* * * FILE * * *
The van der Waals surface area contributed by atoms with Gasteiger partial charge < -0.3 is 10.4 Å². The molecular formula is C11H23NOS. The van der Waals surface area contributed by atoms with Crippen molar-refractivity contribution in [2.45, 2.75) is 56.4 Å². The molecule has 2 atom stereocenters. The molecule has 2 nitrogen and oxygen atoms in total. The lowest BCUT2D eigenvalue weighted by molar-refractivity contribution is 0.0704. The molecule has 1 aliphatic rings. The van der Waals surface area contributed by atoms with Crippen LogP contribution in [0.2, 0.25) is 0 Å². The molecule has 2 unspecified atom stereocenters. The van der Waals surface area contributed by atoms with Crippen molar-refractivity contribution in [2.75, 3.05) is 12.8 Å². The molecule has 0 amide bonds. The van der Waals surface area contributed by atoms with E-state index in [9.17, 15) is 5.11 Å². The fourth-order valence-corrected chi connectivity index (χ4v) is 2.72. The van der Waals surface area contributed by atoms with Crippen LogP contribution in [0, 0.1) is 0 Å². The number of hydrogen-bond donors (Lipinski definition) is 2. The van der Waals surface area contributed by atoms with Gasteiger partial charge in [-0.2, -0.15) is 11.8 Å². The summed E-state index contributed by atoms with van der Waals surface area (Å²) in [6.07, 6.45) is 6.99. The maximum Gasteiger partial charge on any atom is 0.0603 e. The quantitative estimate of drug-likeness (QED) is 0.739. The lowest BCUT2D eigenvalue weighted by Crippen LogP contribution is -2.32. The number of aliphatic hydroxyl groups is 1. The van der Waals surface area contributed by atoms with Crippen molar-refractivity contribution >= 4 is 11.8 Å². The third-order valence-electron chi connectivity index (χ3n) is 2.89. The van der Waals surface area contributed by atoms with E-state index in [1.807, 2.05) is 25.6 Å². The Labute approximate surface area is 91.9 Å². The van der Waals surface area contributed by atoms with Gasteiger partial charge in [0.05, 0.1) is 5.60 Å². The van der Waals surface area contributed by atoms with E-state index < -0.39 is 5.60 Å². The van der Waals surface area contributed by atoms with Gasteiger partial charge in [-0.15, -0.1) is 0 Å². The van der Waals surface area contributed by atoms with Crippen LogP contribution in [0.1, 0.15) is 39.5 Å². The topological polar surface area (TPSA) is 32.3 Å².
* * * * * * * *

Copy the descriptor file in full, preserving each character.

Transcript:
The van der Waals surface area contributed by atoms with Gasteiger partial charge < -0.3 is 10.4 Å². The molecular formula is C11H23NOS. The van der Waals surface area contributed by atoms with Crippen molar-refractivity contribution in [2.45, 2.75) is 56.4 Å². The molecule has 2 atom stereocenters. The molecule has 2 nitrogen and oxygen atoms in total. The lowest BCUT2D eigenvalue weighted by molar-refractivity contribution is 0.0704. The molecule has 1 aliphatic rings. The van der Waals surface area contributed by atoms with Crippen LogP contribution in [0.2, 0.25) is 0 Å². The molecule has 2 unspecified atom stereocenters. The van der Waals surface area contributed by atoms with Crippen molar-refractivity contribution in [2.75, 3.05) is 12.8 Å². The molecule has 0 amide bonds. The van der Waals surface area contributed by atoms with E-state index in [9.17, 15) is 5.11 Å². The fourth-order valence-corrected chi connectivity index (χ4v) is 2.72. The van der Waals surface area contributed by atoms with Crippen LogP contribution in [0, 0.1) is 0 Å². The number of hydrogen-bond donors (Lipinski definition) is 2. The van der Waals surface area contributed by atoms with Gasteiger partial charge in [-0.2, -0.15) is 11.8 Å². The summed E-state index contributed by atoms with van der Waals surface area (Å²) in [6.07, 6.45) is 6.99. The maximum Gasteiger partial charge on any atom is 0.0603 e. The quantitative estimate of drug-likeness (QED) is 0.739. The lowest BCUT2D eigenvalue weighted by Crippen LogP contribution is -2.32. The number of aliphatic hydroxyl groups is 1. The van der Waals surface area contributed by atoms with Crippen molar-refractivity contribution >= 4 is 11.8 Å². The third-order valence-electron chi connectivity index (χ3n) is 2.89. The van der Waals surface area contributed by atoms with E-state index in [1.807, 2.05) is 25.6 Å². The Labute approximate surface area is 91.9 Å². The van der Waals surface area contributed by atoms with Gasteiger partial charge in [0.05, 0.1) is 5.60 Å². The van der Waals surface area contributed by atoms with E-state index < -0.39 is 5.60 Å². The van der Waals surface area contributed by atoms with Gasteiger partial charge in [-0.15, -0.1) is 0 Å². The van der Waals surface area contributed by atoms with Crippen LogP contribution in [0.1, 0.15) is 39.5 Å². The topological polar surface area (TPSA) is 32.3 Å².